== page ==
We each voted for our 12 favourites, giving them from one to 12 points, and some interesting films came to the fore. In fifth place came the delightfully manic Crank – probably for the best, as we’d have been so over-energised that Sunday morning we’d have spent the rest of the day running around punching strangers in the face. In fourth place came The Lion King, a nostalgic necessity (though soon for re-release, rumouredly in vile 3D). In joint third came Repo Man and T2 – both worthy contenders, especially since we were all too young to have seen T2 when it was originally released. Second came a pitch of mine, and one of the entries in my pantheon of great movies – Miyazaki’s Princess Mononoke. But the clear winner (with an impressive 39 votes to Mononoke’s 33) was Apocalypse Now.

Mr Clean, not so... not riddled with bullets

Surely if there is a list of the films you must see on the big screen before you die, then Apocalypse Now is amongst them. The broad visuals, the alarming soundscape, the terrifying performances. It was indeed a perfect choice (albeit a touch heavy for a Sunday morning – the horror… the horror…). So we arrived at the Screen on Sunday morning with a few extra friends (the ones who weren’t hungover) in tow and enjoyed an audiovisual feast. It really did smell like victory. And coffee.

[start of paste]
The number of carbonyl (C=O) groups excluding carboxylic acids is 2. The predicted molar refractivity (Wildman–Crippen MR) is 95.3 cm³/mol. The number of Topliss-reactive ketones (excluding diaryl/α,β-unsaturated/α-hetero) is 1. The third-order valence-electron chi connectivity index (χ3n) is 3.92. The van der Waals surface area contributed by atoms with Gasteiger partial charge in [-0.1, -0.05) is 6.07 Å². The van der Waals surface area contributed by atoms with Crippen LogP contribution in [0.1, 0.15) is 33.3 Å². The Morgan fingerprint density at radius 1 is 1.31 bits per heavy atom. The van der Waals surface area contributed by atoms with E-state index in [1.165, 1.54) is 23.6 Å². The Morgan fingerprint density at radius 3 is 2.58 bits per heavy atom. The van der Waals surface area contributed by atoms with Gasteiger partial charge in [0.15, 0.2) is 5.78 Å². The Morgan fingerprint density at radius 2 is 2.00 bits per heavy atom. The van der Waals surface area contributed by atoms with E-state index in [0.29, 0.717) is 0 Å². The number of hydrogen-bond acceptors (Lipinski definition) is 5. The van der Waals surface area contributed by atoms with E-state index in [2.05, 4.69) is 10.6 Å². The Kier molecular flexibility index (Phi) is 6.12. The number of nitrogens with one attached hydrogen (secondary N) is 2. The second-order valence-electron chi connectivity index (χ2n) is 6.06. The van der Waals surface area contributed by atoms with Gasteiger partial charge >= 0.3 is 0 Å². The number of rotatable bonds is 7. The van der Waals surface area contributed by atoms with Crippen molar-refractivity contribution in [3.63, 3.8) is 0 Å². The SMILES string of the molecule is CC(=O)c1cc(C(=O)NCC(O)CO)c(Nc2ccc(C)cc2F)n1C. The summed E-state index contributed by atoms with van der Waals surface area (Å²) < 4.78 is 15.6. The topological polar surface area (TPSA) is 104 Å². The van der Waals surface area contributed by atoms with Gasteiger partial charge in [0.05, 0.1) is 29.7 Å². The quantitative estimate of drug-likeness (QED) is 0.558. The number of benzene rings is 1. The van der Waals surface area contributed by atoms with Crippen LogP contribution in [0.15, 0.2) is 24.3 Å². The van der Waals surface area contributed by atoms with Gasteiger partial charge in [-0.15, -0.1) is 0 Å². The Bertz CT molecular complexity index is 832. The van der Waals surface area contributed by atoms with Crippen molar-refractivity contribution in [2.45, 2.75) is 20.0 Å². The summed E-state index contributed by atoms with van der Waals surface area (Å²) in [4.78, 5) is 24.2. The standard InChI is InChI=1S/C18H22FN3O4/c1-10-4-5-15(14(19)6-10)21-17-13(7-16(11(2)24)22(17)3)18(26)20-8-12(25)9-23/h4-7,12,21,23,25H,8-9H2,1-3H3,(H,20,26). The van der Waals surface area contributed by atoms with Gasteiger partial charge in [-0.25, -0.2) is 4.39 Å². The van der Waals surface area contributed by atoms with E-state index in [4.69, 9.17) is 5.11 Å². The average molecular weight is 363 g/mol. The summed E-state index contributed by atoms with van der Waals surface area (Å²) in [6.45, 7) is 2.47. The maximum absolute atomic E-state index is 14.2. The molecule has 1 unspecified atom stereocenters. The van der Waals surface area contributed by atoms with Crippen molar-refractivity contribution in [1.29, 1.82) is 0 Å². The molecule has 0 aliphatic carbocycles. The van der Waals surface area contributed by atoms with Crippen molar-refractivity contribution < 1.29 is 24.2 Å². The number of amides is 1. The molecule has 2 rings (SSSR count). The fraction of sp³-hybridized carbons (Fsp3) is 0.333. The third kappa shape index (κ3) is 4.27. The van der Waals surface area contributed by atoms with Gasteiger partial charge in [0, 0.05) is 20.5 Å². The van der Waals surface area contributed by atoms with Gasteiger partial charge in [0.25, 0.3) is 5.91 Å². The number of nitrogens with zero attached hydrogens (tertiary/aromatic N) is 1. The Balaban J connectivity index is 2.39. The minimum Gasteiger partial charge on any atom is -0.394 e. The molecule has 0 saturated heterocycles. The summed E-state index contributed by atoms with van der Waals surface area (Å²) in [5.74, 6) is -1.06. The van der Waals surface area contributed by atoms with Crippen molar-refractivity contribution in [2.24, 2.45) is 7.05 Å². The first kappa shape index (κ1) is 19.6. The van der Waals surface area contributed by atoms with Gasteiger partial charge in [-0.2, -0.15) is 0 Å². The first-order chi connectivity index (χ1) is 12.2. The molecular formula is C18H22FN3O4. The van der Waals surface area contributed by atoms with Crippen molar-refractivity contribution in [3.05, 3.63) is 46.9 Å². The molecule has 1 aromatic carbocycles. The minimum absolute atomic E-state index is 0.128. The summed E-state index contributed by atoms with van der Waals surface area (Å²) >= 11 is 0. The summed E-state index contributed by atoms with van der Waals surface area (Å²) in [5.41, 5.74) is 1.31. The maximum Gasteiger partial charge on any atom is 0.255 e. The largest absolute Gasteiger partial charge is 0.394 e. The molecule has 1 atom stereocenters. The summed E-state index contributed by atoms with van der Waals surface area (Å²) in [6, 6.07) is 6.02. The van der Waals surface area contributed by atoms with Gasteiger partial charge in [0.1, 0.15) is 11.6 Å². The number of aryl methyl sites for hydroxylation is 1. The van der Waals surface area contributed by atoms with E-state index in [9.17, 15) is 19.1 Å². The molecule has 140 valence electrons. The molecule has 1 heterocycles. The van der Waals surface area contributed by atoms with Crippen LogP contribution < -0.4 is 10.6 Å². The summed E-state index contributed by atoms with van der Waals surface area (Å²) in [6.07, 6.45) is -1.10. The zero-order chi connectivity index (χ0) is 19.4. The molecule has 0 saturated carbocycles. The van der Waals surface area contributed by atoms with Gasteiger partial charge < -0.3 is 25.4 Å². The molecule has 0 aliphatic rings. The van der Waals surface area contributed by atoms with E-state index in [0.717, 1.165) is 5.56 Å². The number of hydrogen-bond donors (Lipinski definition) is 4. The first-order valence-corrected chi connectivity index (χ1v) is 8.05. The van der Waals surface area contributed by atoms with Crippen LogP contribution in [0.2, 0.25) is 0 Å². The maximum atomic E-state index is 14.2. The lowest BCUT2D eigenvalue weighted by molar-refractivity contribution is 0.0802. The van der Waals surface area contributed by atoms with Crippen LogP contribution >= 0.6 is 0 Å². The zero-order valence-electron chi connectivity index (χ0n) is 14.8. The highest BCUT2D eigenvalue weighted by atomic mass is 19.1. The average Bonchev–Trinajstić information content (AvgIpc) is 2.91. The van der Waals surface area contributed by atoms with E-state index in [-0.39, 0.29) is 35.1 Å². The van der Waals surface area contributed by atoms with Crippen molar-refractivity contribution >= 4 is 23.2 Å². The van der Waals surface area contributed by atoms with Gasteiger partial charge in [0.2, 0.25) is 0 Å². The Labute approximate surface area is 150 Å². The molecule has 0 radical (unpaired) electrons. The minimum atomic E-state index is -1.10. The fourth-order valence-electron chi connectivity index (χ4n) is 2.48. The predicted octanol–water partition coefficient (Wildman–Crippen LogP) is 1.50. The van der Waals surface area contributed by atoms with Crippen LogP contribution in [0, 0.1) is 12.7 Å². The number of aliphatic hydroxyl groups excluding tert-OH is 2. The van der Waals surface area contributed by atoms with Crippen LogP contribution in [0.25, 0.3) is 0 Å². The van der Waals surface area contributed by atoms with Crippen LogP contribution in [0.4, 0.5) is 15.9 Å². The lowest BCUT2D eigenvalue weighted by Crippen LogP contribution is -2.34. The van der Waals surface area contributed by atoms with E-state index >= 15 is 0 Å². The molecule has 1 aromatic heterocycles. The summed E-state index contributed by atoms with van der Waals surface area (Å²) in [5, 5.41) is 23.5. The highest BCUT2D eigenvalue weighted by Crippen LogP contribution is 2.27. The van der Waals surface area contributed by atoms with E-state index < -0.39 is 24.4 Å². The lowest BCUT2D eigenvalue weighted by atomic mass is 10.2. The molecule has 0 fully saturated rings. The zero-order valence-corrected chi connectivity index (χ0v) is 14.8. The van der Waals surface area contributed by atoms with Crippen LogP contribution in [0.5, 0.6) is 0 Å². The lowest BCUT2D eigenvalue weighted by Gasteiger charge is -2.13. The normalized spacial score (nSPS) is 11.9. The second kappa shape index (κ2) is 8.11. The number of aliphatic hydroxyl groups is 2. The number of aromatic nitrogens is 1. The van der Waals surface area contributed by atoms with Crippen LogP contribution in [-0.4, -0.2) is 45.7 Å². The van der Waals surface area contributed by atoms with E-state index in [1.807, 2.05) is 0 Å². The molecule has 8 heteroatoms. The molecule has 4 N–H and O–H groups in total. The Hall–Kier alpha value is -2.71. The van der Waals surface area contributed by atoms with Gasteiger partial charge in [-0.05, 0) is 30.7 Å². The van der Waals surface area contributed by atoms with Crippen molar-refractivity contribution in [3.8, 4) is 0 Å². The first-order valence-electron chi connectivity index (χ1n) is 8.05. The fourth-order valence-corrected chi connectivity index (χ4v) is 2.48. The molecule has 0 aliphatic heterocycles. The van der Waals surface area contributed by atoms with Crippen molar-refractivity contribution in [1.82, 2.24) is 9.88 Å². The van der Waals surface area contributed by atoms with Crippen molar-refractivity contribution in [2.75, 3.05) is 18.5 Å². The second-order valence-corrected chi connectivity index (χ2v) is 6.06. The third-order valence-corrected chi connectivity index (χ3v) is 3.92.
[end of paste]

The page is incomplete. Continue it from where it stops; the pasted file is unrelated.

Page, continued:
The whole experience was a delight. I had, admittedly, never seen the original, non-Redux cut of Apocalypse, and enjoyed the smoother flow of the story. Our slim audience, seen embarrassingly out of focus below, were for the most part hugely impressed. Many had never seen any version of the film, and none on the big screen, especially a private big screen.

Not a full house

On our way out, the girl who ran the quiz asked us how we’d enjoyed the film, and told us that the quiz had indeed raised enough money for a little polish for Mr Screen and a sprucing up of his cobblestone garden. On the off-chance there will be another quiz, she asked us what hypothetical rounds we might do poorly in to give other teams a chance. We weren’t sure, so suggested romcoms – nothing we can’t bone up on in the interim. “You know you beat Donald Clarke?” she asked, still surprised. Yes. Yes we did.

And as an extra bonus, Apocalypse Now had totally vindicated our team name – the two black guys died first.